After two decades in the workforce, Ohio businesswoman Deborah Wasylko found herself faced with the prospect of having to move to keep her job while dealing with challenges in her family life. Wasylko concluded that she had a choice: continue her corporate career or become an entrepreneur.
"I decided to start a corporate gift company, because that's what I love to do," says Wasylko, the founder and president of Baskets Galore, which creates gift baskets for corporate clients. She had long been enthusiastic about visual design and making people feel cared for, she says, and her new venture touched on both interests. "It was my opportunity to re-engineer my career and follow my passion."
The allure of becoming your own boss seems strong: As of 2014, there were more than 29 million small businesses in the U.S, up 6% from 2010, according to the U.S. Small Business Administration.
But excelling in an office doesn't mean you're bound for entrepreneurial success. Before you take the leap, tackle these tasks.
1. Talk with other entrepreneurs
The best way to prepare for the jump from a corporate job to calling the shots is to talk with those who have already made the transition.
"You don't want to reinvent the wheel every single time," says Cathy Posner, a small-business coach in Ohio. "You don't have to do it alone."
Ask other entrepreneurs how their roles in corporate America prepared -- or failed to prepare -- them to run a small business. What do they wish they had done differently? What do they wish they had known ahead of time?
And, most importantly, would they do it again?
2. Identify your resources
A small-business mentor from SCORE is invaluable to entrepreneurs, Posner says. This free program, which is supported by the SBA, connects seasoned professionals with small-business owners. A mentor can help you turn your understanding of corporate goals into a business strategy by clarifying your vision. They can also help you define your services, determine the fees you'll charge and give advice on daily business tasks you may not have handled before, such as marketing and managing employees, Posner says.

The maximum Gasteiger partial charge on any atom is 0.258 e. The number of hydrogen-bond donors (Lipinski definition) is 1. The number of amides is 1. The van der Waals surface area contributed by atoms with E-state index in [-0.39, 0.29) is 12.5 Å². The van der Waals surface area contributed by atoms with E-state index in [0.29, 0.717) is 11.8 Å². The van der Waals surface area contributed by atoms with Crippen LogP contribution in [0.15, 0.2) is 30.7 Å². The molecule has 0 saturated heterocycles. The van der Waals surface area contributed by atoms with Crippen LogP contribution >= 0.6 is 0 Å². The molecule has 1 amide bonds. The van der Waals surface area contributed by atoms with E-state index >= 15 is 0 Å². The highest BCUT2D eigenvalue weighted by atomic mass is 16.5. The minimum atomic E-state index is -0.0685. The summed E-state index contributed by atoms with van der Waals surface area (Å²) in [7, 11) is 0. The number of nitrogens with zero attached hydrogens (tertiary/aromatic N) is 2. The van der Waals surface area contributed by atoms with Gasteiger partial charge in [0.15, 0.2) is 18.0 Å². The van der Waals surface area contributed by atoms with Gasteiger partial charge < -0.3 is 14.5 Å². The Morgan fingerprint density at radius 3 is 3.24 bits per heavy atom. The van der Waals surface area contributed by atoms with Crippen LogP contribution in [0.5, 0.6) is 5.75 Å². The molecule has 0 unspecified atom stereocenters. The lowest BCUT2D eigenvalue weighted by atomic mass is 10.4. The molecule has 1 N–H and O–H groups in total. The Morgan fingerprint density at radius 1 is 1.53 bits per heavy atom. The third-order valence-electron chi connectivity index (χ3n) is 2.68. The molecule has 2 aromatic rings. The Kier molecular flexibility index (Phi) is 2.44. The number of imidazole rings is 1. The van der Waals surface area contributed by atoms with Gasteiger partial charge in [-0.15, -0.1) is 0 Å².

Ultimately, you are your best resource. The skills you developed in a corporate environment -- project management, organizational skills, employee management -- will be even more important, says Posner. "Everything that you do starts to be magnified."
Wasylko particularly appreciates having learned in the corporate arena how to remain calm in the spotlight, giving presentations in front of executives or large crowds. As a fledgling business owner, "I wasn't intimidated, and I had more poise as a result of doing all those things: being clear, being decisive, being organized," she says.
3. Prepare yourself for uncertainty
Being an entrepreneur involves higher highs and lower lows than working in an office, Posner says.
"In many corporate environments, your responsibilities can be pretty segmented," she says. But when you're a small-business owner, "the buck stops 100 percent at you."
Brainstorm ways to keep yourself grounded in the face of uncertainty. After JJ DiGeronimo transitioned from Silicon Valley startups to running a consulting firm for women in tech fields, she found she had to redefine what success looked like.
"I think entrepreneurship brings out your own deficiencies, and for me, a lot of that was around self-identity," DiGeronimo says. After years of identifying with her title and salary, she found herself in a role that emphasized the significantly less concrete objective of personal and professional growth.
"Our society often aligns success to money, but as an entrepreneur, it can take time to make money," she says. "Finding ways to align to the goodwill of your work is important."
DiGeronimo turned her focus inward. She found support from fellow entrepreneurs, blogs and books; a favorite was "The Soul of Money: Reclaiming the Wealth of Our Inner Resources," which she says changed her notion of what success looks like.
4. Network, collaborate, repeat
In a corporate environment, you've likely already dipped your toes in the networking pool. Take advantage of those connections before you leave your 9-to-5. Contacts and resources may prove invaluable; plus, you never know who may become a client. Networking events are also a good place to meet other business owners with whom you can collaborate, Posner says. For example, wedding photographers and florists often cross-promote services.
And networking groups provide a partial replacement for one of the major benefits you'll lose after leaving your job: colleagues.
"When you go off and work by yourself, sometimes you need that energy," DiGeronimo says. "You need that soundboard."
This article was provided to The Associated Press by the personal finance website NerdWallet. Jackie Zimmermann is a staff writer at NerdWallet. Email: firstname.lastname@example.org. Twitter: @jackie_zm.
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--The Associated Press